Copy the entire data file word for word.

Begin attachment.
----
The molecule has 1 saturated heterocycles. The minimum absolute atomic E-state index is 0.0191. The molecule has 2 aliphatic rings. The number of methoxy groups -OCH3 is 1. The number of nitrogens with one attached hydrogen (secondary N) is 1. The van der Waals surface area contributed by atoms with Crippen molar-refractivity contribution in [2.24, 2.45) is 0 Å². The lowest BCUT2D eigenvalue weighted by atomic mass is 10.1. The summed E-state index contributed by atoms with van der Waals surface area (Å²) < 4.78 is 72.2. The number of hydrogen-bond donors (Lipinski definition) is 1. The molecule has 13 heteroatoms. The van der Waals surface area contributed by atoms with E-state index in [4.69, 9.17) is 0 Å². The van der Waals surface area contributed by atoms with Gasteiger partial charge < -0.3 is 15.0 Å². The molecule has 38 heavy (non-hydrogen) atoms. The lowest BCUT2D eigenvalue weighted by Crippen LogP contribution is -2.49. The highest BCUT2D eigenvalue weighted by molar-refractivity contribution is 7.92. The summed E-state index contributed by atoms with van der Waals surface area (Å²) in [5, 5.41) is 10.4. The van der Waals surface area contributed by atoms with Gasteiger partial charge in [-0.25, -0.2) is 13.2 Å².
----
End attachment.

The molecule has 1 saturated heterocycles. The minimum absolute atomic E-state index is 0.0191. The molecule has 2 aliphatic rings. The number of methoxy groups -OCH3 is 1. The number of nitrogens with one attached hydrogen (secondary N) is 1. The van der Waals surface area contributed by atoms with Crippen molar-refractivity contribution in [2.24, 2.45) is 0 Å². The lowest BCUT2D eigenvalue weighted by atomic mass is 10.1. The summed E-state index contributed by atoms with van der Waals surface area (Å²) < 4.78 is 72.2. The number of hydrogen-bond donors (Lipinski definition) is 1. The molecule has 13 heteroatoms. The van der Waals surface area contributed by atoms with E-state index in [4.69, 9.17) is 0 Å². The van der Waals surface area contributed by atoms with Gasteiger partial charge < -0.3 is 15.0 Å². The molecule has 38 heavy (non-hydrogen) atoms. The lowest BCUT2D eigenvalue weighted by Crippen LogP contribution is -2.49. The highest BCUT2D eigenvalue weighted by molar-refractivity contribution is 7.92. The summed E-state index contributed by atoms with van der Waals surface area (Å²) in [5, 5.41) is 10.4. The van der Waals surface area contributed by atoms with Gasteiger partial charge in [-0.25, -0.2) is 13.2 Å².